There was plenty happening on the Boston Red Sox TV/radio front Wednesday. And by the end of the day, the San Diego Padres had confirmed that they’ve added Don Orsillo to the Padres’ broadcasts starting in 2016.
A statement released by Padres president and CEO Mike Dee, a former Red Sox executive, revealed that Orsillo will have a dual role in 2016, the final season for 80-year-old Dick Enberg as Padres lead TV play-by-play man. Orsillo will call games on both radio and TV, then will shift full time to television in 2017, the statement said.
Orsillo reportedly received a six-year deal and a salary boost over what he was being paid after broadcasting Red Sox games for 15 seasons in Boston. Orsillo expressed surprise and disappointment when he was told that his NESN contract would not be renewed for 2016. Instead, the regional cable channel, whose majority owner is the Red Sox, announced plans to hire Dave O’Brien, an ESPN broadcaster who has been part of the Red Sox radio team for the past nine years.
Orsillo was so popular with Red Sox fans that, when news leaked that he wouldn’t be brought back, his supporters brought signs to games begging the team not to let him go, and more than 65,000 signed an online petition to keep him in Boston.
“We are excited to add Don to our broadcast lineup,” said Dee. “Over his 15 years broadcasting Major League Baseball, Don has established himself as one of the premier play-by-play men in the game. We look forward to both his fun-loving personality and outstanding play-calling ability resonating with Padres fans during what we expect will be a very long career in San Diego.”
Now that the deal has been finalized, the Northeastern University graduate and Rhode Island resident finds himself in a much sunnier position – literally and figuratively – than he has had in Boston.
This writer is not among Orsillo’s legion of loyal supporters (I found being “welcomed” three times during the open to every telecast to be a bit much, and I still can’t get over his calling the PawSox a “Red Sox farmhand” for his first two seasons), but he has handled himself with dignity, class and professionalism since learning he would not be returning to the Red Sox TV booth in 2016. We wish him well once he calls his final Red Sox game Sunday in Cleveland.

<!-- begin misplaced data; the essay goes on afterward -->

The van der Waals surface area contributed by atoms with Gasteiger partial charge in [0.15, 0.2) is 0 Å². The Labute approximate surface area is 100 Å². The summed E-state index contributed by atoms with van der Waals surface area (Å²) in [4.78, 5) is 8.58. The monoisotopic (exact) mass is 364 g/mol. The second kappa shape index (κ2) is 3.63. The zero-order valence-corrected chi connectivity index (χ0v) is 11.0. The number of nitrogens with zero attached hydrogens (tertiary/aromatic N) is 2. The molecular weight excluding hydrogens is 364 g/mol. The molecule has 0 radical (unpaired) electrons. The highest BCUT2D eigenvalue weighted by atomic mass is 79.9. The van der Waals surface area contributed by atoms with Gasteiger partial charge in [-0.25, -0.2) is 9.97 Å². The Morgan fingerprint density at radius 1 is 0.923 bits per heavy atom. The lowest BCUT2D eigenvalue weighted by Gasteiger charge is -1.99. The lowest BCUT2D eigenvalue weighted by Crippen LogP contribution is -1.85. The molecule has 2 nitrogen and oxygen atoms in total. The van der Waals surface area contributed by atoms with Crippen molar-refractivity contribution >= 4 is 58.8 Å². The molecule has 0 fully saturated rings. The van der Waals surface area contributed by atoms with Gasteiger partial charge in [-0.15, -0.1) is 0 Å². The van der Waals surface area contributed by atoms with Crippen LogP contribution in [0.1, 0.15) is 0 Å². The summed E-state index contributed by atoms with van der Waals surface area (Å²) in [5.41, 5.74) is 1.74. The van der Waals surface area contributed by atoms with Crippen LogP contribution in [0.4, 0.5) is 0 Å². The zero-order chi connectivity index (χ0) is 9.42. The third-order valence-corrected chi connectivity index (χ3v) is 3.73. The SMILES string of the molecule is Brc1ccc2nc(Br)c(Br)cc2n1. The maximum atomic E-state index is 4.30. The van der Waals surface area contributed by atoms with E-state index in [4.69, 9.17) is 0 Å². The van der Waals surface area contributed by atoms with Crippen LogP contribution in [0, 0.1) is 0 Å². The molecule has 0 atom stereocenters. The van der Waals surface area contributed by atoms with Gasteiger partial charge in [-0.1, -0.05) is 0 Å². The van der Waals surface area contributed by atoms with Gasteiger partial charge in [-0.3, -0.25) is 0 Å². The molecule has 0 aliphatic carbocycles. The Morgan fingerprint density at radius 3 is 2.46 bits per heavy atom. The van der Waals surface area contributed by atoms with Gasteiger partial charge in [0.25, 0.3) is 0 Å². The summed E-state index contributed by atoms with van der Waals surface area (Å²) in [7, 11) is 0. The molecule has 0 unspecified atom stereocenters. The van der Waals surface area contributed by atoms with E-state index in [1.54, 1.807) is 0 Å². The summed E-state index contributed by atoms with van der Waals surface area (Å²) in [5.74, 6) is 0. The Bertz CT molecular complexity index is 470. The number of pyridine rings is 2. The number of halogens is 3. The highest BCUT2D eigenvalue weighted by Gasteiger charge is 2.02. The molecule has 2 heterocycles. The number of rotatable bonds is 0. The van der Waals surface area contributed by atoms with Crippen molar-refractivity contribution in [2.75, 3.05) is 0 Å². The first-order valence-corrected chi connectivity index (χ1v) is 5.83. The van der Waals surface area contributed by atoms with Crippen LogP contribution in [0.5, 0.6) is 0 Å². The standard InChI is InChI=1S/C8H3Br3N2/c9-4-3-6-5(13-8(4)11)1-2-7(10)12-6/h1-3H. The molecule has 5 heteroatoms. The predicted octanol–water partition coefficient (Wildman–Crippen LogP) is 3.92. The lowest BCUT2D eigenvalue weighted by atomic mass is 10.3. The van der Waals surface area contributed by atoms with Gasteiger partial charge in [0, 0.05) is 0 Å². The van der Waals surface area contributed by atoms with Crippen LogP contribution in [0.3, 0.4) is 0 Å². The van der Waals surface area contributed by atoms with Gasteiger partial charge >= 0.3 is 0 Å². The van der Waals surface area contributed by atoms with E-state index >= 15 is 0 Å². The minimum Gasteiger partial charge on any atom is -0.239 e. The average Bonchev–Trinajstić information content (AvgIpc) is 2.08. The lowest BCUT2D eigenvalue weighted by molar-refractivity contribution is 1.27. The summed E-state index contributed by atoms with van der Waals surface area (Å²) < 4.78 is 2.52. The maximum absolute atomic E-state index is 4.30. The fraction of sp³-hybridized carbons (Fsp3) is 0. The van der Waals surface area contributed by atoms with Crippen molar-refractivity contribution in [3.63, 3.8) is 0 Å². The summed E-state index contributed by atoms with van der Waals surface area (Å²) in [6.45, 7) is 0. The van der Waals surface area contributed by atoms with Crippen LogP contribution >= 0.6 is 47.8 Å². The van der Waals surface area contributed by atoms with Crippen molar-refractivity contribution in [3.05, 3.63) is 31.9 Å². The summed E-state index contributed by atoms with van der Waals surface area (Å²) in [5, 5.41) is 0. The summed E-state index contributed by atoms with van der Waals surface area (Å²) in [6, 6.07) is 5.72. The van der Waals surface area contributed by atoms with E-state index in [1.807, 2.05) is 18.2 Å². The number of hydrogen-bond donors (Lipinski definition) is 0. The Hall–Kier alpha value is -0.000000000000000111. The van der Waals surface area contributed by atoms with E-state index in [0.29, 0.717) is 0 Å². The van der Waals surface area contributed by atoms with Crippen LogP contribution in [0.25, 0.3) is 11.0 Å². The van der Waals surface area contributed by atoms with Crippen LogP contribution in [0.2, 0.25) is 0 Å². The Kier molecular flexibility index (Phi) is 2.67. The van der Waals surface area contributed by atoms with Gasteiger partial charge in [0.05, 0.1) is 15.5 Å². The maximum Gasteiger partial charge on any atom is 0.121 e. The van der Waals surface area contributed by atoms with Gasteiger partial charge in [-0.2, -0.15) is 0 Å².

O’Brien, his replacement, moves over from the radio booth where he has been working alongside Joe Castiglione since 2007, calling games on the New England-wide Red Sox Radio Network.
You may recall that O’Brien’s daughter, Sammy O’Brien (University of Georgia), was one of the Hyannis Harbor Hawks’ Internet broadcasters the last two summers. In fact, she was at the microphone when Florida Gulf Coast University left-hander Devin Smeltzer completed a 5-0 no-hitter at Harwich on June 20. Never before had a female announcer called a Cape League no-no.
O’Brien himself has been a solid supporter of the Cape League, frequently mentioning the league’s connection to Red Sox and opposing players during his broadcasts. The same can be said for Castiglione, who has been known to take in an occasional Commodores game in Falmouth.
O’Brien will bring a wealth of experience to the TV booth. He provided commentary for Major League Baseball’s international coverage of the World Series from 2004 until 2009. He was television voice of the New York Mets on WPIX-TV from 2003-05, and he won the Achievements in Radio (A.I.R.) award for Best Play-by-Play for his call of Mark McGwire’s 59th home run in 1998.
Prior to the 2005 season, he was denied permission by ESPN to join the Chicago Cubs’ broadcast team. But in 2007 he became No. 2 announcer to Castiglione’s No. 1 on the Boston Red Sox Radio Network while maintaining a regular schedule of ESPN baseball assignments.
Orsillo is represented by Boston and Miami Beach sports agent Bradley K. Blank, a native son of the Cape. The Red Sox announcer is one of a growing number of non-football clients of Blank, who grew up in Hyannisport and as a teenager served as a producer for a popular sports talk show on local radio.